But, to me, there is no distinction whatever between “this sentence contains anaphora” and “this sentence is anaphoric”; that’s the entire meaning of “anaphoric”.

    If you see a difference that I’m missing, I’d like to hear about it.

  17. Michael Watts said,

    March 5, 2015 @ 2:15 pm

    @Andrew Taylor

    Croatia -> Croatian isn’t an example of a pattern that leads people astray into losing the word “Mongol”, it’s an example of the same process that produces “Mongolian”. Croatia is named after the Croats.

  18. Michael Watts said,

    March 5, 2015 @ 2:28 pm

    Mongol -> Mongolia; Serb -> Serbia; Croat -> Croatia; Rus -> Russia (this one can fairly be called historic), Bulgar -> Bulgaria… there’s clearly an active process that produces place names by suffixing -ia to a stem that characterizes the place. (This is true of Australia too, and I tend to assume it’s true for all such -ia names.) But the logical endpoint (actually, midpoint) of this process is ethnonyms like canadianianianian. The only explanation I can think of for why that doesn’t happen is that people somehow believe that while it’s OK to derive an ethnonym from a place name, place names can’t be derived from ethnonyms; they are instead fixed by some sort of primal divine mandate. I can’t think of a reason, though, for why people would think that way.

  19. Graham Katz said,

    March 5, 2015 @ 2:30 pm

    @Raghav

    FWIW I take it to be the case that 36B(c )(2)(A)(i) provides an implicit antecedent for definite “the State.” Section 36B(c )(2)(A)(i) references “a qualified health plan described in subsection (b)(2)(A),” which, of course, is a health plan “offered in the individual market within a State.”

  20. Nathan said,

    March 5, 2015 @ 5:28 pm

    Michael Watt, I’ve got a hypothesis. The idea of an “ethnic group” just isn’t that important to Americans, what with the “melting pot” ideal. Mongols who go to China become Chinese.

  21. J.W. Brewer said,

    March 5, 2015 @ 6:10 pm

    Not having felt that anaphora was quite the right word in a specific context is perhaps an idiosyncratic quirk of mine not really worth trying to justify and causing unnecessary thread-drift. But a moment’s googling shows that “anaphoricity” is certainly a word that has been used previously in technical linguistics scholarship, so although while I coined or recoined it on the spot without consulting that literature (although I might have a subconscious memory of having seen it previously in such contexts), others seem to have found the word useful.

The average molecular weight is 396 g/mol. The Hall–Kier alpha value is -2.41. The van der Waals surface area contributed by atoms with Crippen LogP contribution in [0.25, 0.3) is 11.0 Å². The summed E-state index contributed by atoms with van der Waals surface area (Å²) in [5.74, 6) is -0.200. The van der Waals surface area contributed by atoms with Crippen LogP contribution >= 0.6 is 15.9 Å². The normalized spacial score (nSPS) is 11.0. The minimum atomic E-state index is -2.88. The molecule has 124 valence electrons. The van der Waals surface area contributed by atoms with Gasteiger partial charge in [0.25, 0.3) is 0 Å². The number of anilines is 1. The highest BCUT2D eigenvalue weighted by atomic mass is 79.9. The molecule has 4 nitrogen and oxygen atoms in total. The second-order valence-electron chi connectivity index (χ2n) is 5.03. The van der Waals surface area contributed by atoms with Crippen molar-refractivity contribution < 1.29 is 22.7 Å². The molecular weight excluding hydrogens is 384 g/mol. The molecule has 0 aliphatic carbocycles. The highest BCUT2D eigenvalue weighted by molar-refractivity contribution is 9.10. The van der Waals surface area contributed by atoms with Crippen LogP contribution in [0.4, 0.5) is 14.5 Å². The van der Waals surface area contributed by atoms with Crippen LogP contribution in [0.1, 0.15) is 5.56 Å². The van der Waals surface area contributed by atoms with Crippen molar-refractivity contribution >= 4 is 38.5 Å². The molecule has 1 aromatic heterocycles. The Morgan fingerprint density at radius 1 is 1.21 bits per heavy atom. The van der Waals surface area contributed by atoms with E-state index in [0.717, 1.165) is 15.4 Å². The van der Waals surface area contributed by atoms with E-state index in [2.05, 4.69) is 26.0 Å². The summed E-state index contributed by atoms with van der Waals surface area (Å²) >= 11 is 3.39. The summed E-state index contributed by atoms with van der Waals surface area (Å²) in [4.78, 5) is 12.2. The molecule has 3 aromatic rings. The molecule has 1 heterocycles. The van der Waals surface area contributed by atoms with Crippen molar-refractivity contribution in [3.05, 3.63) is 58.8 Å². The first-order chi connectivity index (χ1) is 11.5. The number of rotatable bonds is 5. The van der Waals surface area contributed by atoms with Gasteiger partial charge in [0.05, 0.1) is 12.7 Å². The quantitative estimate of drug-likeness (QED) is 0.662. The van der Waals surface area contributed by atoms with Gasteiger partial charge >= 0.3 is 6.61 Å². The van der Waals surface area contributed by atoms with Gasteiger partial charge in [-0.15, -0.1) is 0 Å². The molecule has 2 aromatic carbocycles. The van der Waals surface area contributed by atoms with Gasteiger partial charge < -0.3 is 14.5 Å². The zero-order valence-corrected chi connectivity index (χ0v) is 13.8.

22. Eli Nelson said,

    March 5, 2015 @ 8:05 pm

    @Michael Watt
    I think people see the names of geographic names fixed, not by divine mandate, but by the map. It’s comparatively harder to find an unknown ethnonym, and there are few groups for which people are more familiar with the ethnonym than the place name. For me, “Bulgar” is alongside Rus in the category of “historical ethnonyms”; I would say “a Bulgarian” without second thought.

  23. Marc said,

    March 5, 2015 @ 10:20 pm

    Re anaphoricity vs. anaphora –

    Isn’t this the same distinction as in “There was redness in her cheeks” vs. “there was red in her cheeks”?

    Red is the color itself. Redness describes the red quality of her cheeks.

    Anaphora is the rhetorical device itself. Anaphoricity is the anaphoric quality of the usage of definite articles in the statute.

    I think it’s a useful distinction.

  24. Levantine said,

    March 5, 2015 @ 10:31 pm

    Michael Watts, “Pakistan” is an exception among the -stan countries, though easily enough accounted for.

    I agree with J. W. Brewer on the issue of anaphora/anaphoricity.

  25. Levantine said,

    March 5, 2015 @ 10:44 pm

    Also, the longer and shorter forms of a particular ethnonym can mean or connote different things, as already discussed in relation to Rus/Russian and Bulgar/Bulgarian. Examples that spring to mind are Azeri/Azerbaijani, Bengali/Bangladeshi, and Arab/Arabian.

  26. Michael Watts said,

    March 6, 2015 @ 3:37 am